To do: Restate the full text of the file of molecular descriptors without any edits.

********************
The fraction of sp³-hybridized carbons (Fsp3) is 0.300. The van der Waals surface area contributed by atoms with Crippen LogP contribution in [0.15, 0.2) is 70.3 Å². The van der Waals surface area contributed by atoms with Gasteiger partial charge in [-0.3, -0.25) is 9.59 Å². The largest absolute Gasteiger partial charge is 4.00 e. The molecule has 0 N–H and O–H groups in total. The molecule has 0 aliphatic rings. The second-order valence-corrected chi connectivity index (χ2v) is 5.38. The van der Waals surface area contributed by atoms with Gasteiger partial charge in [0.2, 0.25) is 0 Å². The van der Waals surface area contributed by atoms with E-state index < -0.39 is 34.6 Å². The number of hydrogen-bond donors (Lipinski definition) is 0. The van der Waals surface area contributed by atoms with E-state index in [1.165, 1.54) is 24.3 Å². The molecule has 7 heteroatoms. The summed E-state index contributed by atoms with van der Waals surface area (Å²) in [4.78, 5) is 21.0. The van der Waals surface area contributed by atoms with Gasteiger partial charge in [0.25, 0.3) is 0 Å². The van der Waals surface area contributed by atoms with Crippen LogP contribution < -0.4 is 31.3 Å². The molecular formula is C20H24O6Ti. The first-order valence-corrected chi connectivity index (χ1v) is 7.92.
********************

The fraction of sp³-hybridized carbons (Fsp3) is 0.300. The van der Waals surface area contributed by atoms with Crippen LogP contribution in [0.15, 0.2) is 70.3 Å². The van der Waals surface area contributed by atoms with Gasteiger partial charge in [-0.3, -0.25) is 9.59 Å². The largest absolute Gasteiger partial charge is 4.00 e. The molecule has 0 N–H and O–H groups in total. The molecule has 0 aliphatic rings. The second-order valence-corrected chi connectivity index (χ2v) is 5.38. The van der Waals surface area contributed by atoms with Gasteiger partial charge in [0.2, 0.25) is 0 Å². The van der Waals surface area contributed by atoms with E-state index < -0.39 is 34.6 Å². The number of hydrogen-bond donors (Lipinski definition) is 0. The van der Waals surface area contributed by atoms with E-state index in [1.165, 1.54) is 24.3 Å². The molecule has 7 heteroatoms. The summed E-state index contributed by atoms with van der Waals surface area (Å²) in [4.78, 5) is 21.0. The van der Waals surface area contributed by atoms with Gasteiger partial charge in [0.25, 0.3) is 0 Å². The van der Waals surface area contributed by atoms with Crippen LogP contribution < -0.4 is 31.3 Å². The molecular formula is C20H24O6Ti. The first-order valence-corrected chi connectivity index (χ1v) is 7.92.